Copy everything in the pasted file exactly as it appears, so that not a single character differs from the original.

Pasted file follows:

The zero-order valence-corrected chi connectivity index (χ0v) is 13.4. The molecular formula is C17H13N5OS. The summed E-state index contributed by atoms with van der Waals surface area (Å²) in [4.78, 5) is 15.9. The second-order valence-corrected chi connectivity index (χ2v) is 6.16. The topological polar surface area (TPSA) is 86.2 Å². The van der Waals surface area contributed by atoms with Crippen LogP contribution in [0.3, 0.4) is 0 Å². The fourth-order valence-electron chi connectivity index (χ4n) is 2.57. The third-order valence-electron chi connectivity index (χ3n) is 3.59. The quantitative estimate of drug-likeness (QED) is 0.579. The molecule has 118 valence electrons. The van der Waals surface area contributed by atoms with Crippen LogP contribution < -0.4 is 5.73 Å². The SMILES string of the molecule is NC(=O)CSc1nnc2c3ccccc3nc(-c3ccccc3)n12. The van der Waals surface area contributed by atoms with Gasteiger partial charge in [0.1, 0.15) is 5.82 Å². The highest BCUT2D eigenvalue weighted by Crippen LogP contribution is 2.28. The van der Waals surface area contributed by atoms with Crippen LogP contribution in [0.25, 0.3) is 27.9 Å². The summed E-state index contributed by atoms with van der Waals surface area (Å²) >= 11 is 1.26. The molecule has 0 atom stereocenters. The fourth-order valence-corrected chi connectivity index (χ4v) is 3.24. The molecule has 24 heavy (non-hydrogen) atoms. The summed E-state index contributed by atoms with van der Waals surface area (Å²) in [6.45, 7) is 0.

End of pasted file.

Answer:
The zero-order valence-corrected chi connectivity index (χ0v) is 13.4. The molecular formula is C17H13N5OS. The summed E-state index contributed by atoms with van der Waals surface area (Å²) in [4.78, 5) is 15.9. The second-order valence-corrected chi connectivity index (χ2v) is 6.16. The topological polar surface area (TPSA) is 86.2 Å². The van der Waals surface area contributed by atoms with Crippen LogP contribution in [0.3, 0.4) is 0 Å². The fourth-order valence-electron chi connectivity index (χ4n) is 2.57. The third-order valence-electron chi connectivity index (χ3n) is 3.59. The quantitative estimate of drug-likeness (QED) is 0.579. The molecule has 118 valence electrons. The van der Waals surface area contributed by atoms with Crippen LogP contribution < -0.4 is 5.73 Å². The SMILES string of the molecule is NC(=O)CSc1nnc2c3ccccc3nc(-c3ccccc3)n12. The van der Waals surface area contributed by atoms with Gasteiger partial charge in [0.1, 0.15) is 5.82 Å². The highest BCUT2D eigenvalue weighted by Crippen LogP contribution is 2.28. The van der Waals surface area contributed by atoms with Crippen LogP contribution in [0.25, 0.3) is 27.9 Å². The summed E-state index contributed by atoms with van der Waals surface area (Å²) >= 11 is 1.26. The molecule has 0 atom stereocenters. The fourth-order valence-corrected chi connectivity index (χ4v) is 3.24. The molecule has 24 heavy (non-hydrogen) atoms. The summed E-state index contributed by atoms with van der Waals surface area (Å²) in [6.45, 7) is 0.